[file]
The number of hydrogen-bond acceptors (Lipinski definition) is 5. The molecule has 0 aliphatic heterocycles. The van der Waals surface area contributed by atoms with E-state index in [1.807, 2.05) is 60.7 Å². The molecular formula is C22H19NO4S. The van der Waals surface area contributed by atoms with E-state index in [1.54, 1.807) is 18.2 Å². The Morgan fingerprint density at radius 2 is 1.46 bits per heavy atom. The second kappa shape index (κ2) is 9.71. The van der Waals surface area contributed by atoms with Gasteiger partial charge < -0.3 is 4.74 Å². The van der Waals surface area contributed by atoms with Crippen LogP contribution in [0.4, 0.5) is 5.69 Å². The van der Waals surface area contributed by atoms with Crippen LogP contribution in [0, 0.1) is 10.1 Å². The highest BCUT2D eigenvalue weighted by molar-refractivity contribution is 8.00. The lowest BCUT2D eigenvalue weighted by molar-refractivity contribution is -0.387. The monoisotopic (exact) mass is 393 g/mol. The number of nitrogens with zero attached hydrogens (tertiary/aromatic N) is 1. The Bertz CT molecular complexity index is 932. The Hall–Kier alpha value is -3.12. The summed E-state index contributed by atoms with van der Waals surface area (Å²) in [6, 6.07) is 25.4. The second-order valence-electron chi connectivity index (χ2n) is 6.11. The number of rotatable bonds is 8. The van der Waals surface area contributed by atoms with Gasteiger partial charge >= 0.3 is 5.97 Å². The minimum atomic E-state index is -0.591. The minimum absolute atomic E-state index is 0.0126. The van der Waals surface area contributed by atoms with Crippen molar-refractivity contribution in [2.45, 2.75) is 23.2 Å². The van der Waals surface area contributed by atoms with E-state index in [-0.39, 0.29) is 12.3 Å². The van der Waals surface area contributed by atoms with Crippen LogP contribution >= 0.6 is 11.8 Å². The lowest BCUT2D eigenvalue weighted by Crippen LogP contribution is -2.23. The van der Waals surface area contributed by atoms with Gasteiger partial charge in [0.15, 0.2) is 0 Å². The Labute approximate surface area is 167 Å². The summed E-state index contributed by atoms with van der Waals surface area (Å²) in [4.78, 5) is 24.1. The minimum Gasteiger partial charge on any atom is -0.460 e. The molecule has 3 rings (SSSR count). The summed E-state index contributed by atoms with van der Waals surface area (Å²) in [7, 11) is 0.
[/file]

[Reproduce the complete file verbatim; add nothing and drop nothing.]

The number of hydrogen-bond acceptors (Lipinski definition) is 5. The molecule has 0 aliphatic heterocycles. The van der Waals surface area contributed by atoms with E-state index in [1.807, 2.05) is 60.7 Å². The molecular formula is C22H19NO4S. The van der Waals surface area contributed by atoms with E-state index in [1.54, 1.807) is 18.2 Å². The Morgan fingerprint density at radius 2 is 1.46 bits per heavy atom. The second kappa shape index (κ2) is 9.71. The van der Waals surface area contributed by atoms with Gasteiger partial charge < -0.3 is 4.74 Å². The van der Waals surface area contributed by atoms with Crippen LogP contribution in [0.4, 0.5) is 5.69 Å². The van der Waals surface area contributed by atoms with Crippen LogP contribution in [0, 0.1) is 10.1 Å². The highest BCUT2D eigenvalue weighted by molar-refractivity contribution is 8.00. The lowest BCUT2D eigenvalue weighted by molar-refractivity contribution is -0.387. The monoisotopic (exact) mass is 393 g/mol. The number of nitrogens with zero attached hydrogens (tertiary/aromatic N) is 1. The Bertz CT molecular complexity index is 932. The Hall–Kier alpha value is -3.12. The summed E-state index contributed by atoms with van der Waals surface area (Å²) in [6, 6.07) is 25.4. The second-order valence-electron chi connectivity index (χ2n) is 6.11. The number of rotatable bonds is 8. The van der Waals surface area contributed by atoms with Gasteiger partial charge >= 0.3 is 5.97 Å². The minimum atomic E-state index is -0.591. The minimum absolute atomic E-state index is 0.0126. The van der Waals surface area contributed by atoms with Crippen molar-refractivity contribution in [2.45, 2.75) is 23.2 Å². The van der Waals surface area contributed by atoms with E-state index in [-0.39, 0.29) is 12.3 Å². The van der Waals surface area contributed by atoms with Crippen LogP contribution >= 0.6 is 11.8 Å². The lowest BCUT2D eigenvalue weighted by Crippen LogP contribution is -2.23. The van der Waals surface area contributed by atoms with Gasteiger partial charge in [0.15, 0.2) is 0 Å². The Labute approximate surface area is 167 Å². The summed E-state index contributed by atoms with van der Waals surface area (Å²) in [4.78, 5) is 24.1. The minimum Gasteiger partial charge on any atom is -0.460 e. The molecule has 3 rings (SSSR count). The summed E-state index contributed by atoms with van der Waals surface area (Å²) in [7, 11) is 0.